Sean O'Dwyer has been collecting personal war items since he was a kid.
Ormond Beach resident Sean O'Dwyer is a storyteller, just not a traditional one.
Since his sophomore year of high school, he's been interviewing veterans and searching antique stores with the purpose of gathering stories. He prefers personal items, like photo albums, because they contain the histories of people that may have never been recorded. First, he sought out items dating back to World War II, but as he delved deeper, his interest expanded to World War I.
Now, six years and a bachelor's degree in History later, O'Dwyer will be showcasing his collection of an estimated 75 WWI items in an exhibition titled, "The War to End All Wars," at the Museum of Arts and Sciences in Daytona Beach. The exhibit will run from Nov. 10 to Jan. 2.
“These individual stories are part of a large narrative — a narrative that we ought to really remember, that we ought to really grapple with," O'Dwyer said.
In may, O'Dwyer got in touch with his friend Ryan Lowry who'd recently had some of his collection showcased at MOAS. Lowry, a big WWII collector, told him MOAS was interested in doing a centennial WWI exhibit, and O'Dwyer jumped on board.
His favorite item in his collection actually came from an Ormond Beach family. Shirley Skinner James handed him her adoptive grandfather's 200-page diary. WWI veteran Gerald Skinner, a National Guardsmen from Buffalo, New York, had written a day-by-day account of the war from his perspective starting in August of 1918.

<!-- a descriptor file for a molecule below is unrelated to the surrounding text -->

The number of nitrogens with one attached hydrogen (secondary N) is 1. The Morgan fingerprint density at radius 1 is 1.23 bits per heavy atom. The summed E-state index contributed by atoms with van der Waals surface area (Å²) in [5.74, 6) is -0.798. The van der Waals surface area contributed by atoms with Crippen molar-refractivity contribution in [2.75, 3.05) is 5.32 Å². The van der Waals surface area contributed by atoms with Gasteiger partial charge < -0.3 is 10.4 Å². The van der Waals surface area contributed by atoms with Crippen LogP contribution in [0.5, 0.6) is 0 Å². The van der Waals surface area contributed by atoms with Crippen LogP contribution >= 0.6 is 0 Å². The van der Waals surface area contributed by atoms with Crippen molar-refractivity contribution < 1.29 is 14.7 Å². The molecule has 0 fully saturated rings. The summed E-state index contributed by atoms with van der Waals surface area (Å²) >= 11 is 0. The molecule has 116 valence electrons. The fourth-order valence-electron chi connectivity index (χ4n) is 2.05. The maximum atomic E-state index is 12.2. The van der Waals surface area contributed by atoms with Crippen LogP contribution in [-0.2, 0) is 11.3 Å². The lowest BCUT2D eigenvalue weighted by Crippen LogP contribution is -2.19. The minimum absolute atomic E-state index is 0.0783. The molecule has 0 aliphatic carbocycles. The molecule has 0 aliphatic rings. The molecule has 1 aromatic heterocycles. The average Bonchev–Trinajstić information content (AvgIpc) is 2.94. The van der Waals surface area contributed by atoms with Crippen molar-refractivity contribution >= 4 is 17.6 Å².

“It’s just like a microcosm of an era, and he talks about everything from the mundane to the macabre," O'Dwyer said.
He writes about getting mail, weather conditions, and one entry dating back to Nov. 4, 1918 even mentions a gas attack. He notes one of the men had been blind for a week and the rest suffered from watering of the eyes.
It's this entry that sticks with O'Dwyer. He said James told him that, according to Skinner family lore, Skinner died because of his exposure to gas. He was 37.
For O'Dwyer, being able to exhibit these items and tell these stories, which may otherwise have never been told, is the best form of telling history. After he finishes his Master's degree in the University of Florida, he hopes to pursue museum curator work.
He hopes people that visit the museum and see the exhibition come away with an understanding of how these personal stories factor into what he believes is an overlooked period of American history.
“[WWI] was so consequential in American history and I think it just gets overshadowed by World War II," he said.
MOAS is open 10 a.m. to 5 p.m. from Monday to Saturday, and from 11 a.m. to 5 p.m. on Sunday. General admission into the museum costs $12.95 for adults. Entrance is free to Volusia County residents on the first Tuesday of every month.